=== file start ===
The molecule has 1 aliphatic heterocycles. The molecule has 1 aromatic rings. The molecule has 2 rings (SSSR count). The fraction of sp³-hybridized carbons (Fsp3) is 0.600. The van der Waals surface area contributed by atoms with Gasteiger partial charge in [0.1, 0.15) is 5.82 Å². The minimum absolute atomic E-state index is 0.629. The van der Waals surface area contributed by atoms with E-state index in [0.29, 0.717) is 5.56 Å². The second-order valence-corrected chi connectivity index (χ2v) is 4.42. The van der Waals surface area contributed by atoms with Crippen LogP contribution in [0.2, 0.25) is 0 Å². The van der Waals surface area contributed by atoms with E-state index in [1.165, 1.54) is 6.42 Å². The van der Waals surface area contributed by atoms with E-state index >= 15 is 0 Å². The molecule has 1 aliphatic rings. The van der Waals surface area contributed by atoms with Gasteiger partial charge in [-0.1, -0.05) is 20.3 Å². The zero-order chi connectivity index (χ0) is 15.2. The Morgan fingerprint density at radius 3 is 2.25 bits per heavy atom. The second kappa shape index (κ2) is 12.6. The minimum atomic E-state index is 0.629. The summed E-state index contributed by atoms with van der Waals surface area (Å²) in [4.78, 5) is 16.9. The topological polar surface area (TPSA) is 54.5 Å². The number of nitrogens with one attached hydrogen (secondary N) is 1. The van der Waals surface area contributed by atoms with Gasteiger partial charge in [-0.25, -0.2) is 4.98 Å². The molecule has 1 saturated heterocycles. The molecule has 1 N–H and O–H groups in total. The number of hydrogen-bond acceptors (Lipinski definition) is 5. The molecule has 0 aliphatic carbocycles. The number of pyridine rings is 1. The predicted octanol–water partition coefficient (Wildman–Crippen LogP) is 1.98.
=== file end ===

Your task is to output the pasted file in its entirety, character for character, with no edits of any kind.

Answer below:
The molecule has 1 aliphatic heterocycles. The molecule has 1 aromatic rings. The molecule has 2 rings (SSSR count). The fraction of sp³-hybridized carbons (Fsp3) is 0.600. The van der Waals surface area contributed by atoms with Gasteiger partial charge in [0.1, 0.15) is 5.82 Å². The minimum absolute atomic E-state index is 0.629. The van der Waals surface area contributed by atoms with E-state index in [0.29, 0.717) is 5.56 Å². The second-order valence-corrected chi connectivity index (χ2v) is 4.42. The van der Waals surface area contributed by atoms with Crippen LogP contribution in [0.2, 0.25) is 0 Å². The van der Waals surface area contributed by atoms with E-state index in [1.165, 1.54) is 6.42 Å². The van der Waals surface area contributed by atoms with E-state index >= 15 is 0 Å². The molecule has 1 aliphatic rings. The van der Waals surface area contributed by atoms with Gasteiger partial charge in [-0.1, -0.05) is 20.3 Å². The zero-order chi connectivity index (χ0) is 15.2. The Morgan fingerprint density at radius 3 is 2.25 bits per heavy atom. The second kappa shape index (κ2) is 12.6. The minimum atomic E-state index is 0.629. The summed E-state index contributed by atoms with van der Waals surface area (Å²) in [4.78, 5) is 16.9. The topological polar surface area (TPSA) is 54.5 Å². The number of nitrogens with one attached hydrogen (secondary N) is 1. The van der Waals surface area contributed by atoms with Gasteiger partial charge in [-0.25, -0.2) is 4.98 Å². The molecule has 1 saturated heterocycles. The molecule has 1 N–H and O–H groups in total. The number of hydrogen-bond acceptors (Lipinski definition) is 5. The molecule has 0 aliphatic carbocycles. The number of pyridine rings is 1. The predicted octanol–water partition coefficient (Wildman–Crippen LogP) is 1.98.